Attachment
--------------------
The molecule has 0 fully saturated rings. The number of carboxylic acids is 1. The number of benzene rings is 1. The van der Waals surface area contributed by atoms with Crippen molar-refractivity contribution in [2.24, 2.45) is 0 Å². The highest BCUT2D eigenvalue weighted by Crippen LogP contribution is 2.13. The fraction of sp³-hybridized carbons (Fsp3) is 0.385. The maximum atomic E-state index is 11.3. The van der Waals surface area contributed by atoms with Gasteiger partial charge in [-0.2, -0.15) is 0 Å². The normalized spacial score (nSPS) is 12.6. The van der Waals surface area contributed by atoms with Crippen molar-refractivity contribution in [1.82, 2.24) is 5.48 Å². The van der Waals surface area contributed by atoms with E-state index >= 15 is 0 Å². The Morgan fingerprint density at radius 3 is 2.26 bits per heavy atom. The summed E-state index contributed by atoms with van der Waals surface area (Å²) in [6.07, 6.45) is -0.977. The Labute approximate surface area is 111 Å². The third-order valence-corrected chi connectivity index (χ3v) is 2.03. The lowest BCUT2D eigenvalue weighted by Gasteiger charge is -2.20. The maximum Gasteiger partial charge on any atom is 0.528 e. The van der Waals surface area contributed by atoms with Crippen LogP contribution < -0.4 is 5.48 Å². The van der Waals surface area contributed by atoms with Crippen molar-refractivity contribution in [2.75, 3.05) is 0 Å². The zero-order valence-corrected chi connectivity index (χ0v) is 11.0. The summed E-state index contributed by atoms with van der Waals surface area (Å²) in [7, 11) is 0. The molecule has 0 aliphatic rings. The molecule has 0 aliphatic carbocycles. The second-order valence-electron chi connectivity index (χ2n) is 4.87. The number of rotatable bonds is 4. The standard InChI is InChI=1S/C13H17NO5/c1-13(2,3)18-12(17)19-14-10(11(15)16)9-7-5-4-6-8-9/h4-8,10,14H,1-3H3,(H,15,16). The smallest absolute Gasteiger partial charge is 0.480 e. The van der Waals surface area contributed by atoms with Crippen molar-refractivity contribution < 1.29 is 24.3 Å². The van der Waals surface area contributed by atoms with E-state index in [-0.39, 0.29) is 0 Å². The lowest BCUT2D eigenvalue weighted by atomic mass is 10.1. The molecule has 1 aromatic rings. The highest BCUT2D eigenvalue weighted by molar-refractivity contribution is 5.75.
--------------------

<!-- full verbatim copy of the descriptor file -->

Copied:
The molecule has 0 fully saturated rings. The number of carboxylic acids is 1. The number of benzene rings is 1. The van der Waals surface area contributed by atoms with Crippen molar-refractivity contribution in [2.24, 2.45) is 0 Å². The highest BCUT2D eigenvalue weighted by Crippen LogP contribution is 2.13. The fraction of sp³-hybridized carbons (Fsp3) is 0.385. The maximum atomic E-state index is 11.3. The van der Waals surface area contributed by atoms with Gasteiger partial charge in [-0.2, -0.15) is 0 Å². The normalized spacial score (nSPS) is 12.6. The van der Waals surface area contributed by atoms with Crippen molar-refractivity contribution in [1.82, 2.24) is 5.48 Å². The van der Waals surface area contributed by atoms with E-state index >= 15 is 0 Å². The Morgan fingerprint density at radius 3 is 2.26 bits per heavy atom. The summed E-state index contributed by atoms with van der Waals surface area (Å²) in [6.07, 6.45) is -0.977. The Labute approximate surface area is 111 Å². The third-order valence-corrected chi connectivity index (χ3v) is 2.03. The lowest BCUT2D eigenvalue weighted by Gasteiger charge is -2.20. The maximum Gasteiger partial charge on any atom is 0.528 e. The van der Waals surface area contributed by atoms with Crippen LogP contribution < -0.4 is 5.48 Å². The van der Waals surface area contributed by atoms with Crippen molar-refractivity contribution in [2.75, 3.05) is 0 Å². The zero-order valence-corrected chi connectivity index (χ0v) is 11.0. The summed E-state index contributed by atoms with van der Waals surface area (Å²) in [7, 11) is 0. The molecule has 0 aliphatic rings. The molecule has 0 aliphatic carbocycles. The second-order valence-electron chi connectivity index (χ2n) is 4.87. The number of rotatable bonds is 4. The standard InChI is InChI=1S/C13H17NO5/c1-13(2,3)18-12(17)19-14-10(11(15)16)9-7-5-4-6-8-9/h4-8,10,14H,1-3H3,(H,15,16). The smallest absolute Gasteiger partial charge is 0.480 e. The van der Waals surface area contributed by atoms with Crippen molar-refractivity contribution < 1.29 is 24.3 Å². The van der Waals surface area contributed by atoms with E-state index in [-0.39, 0.29) is 0 Å². The lowest BCUT2D eigenvalue weighted by atomic mass is 10.1. The molecule has 1 aromatic rings. The highest BCUT2D eigenvalue weighted by molar-refractivity contribution is 5.75.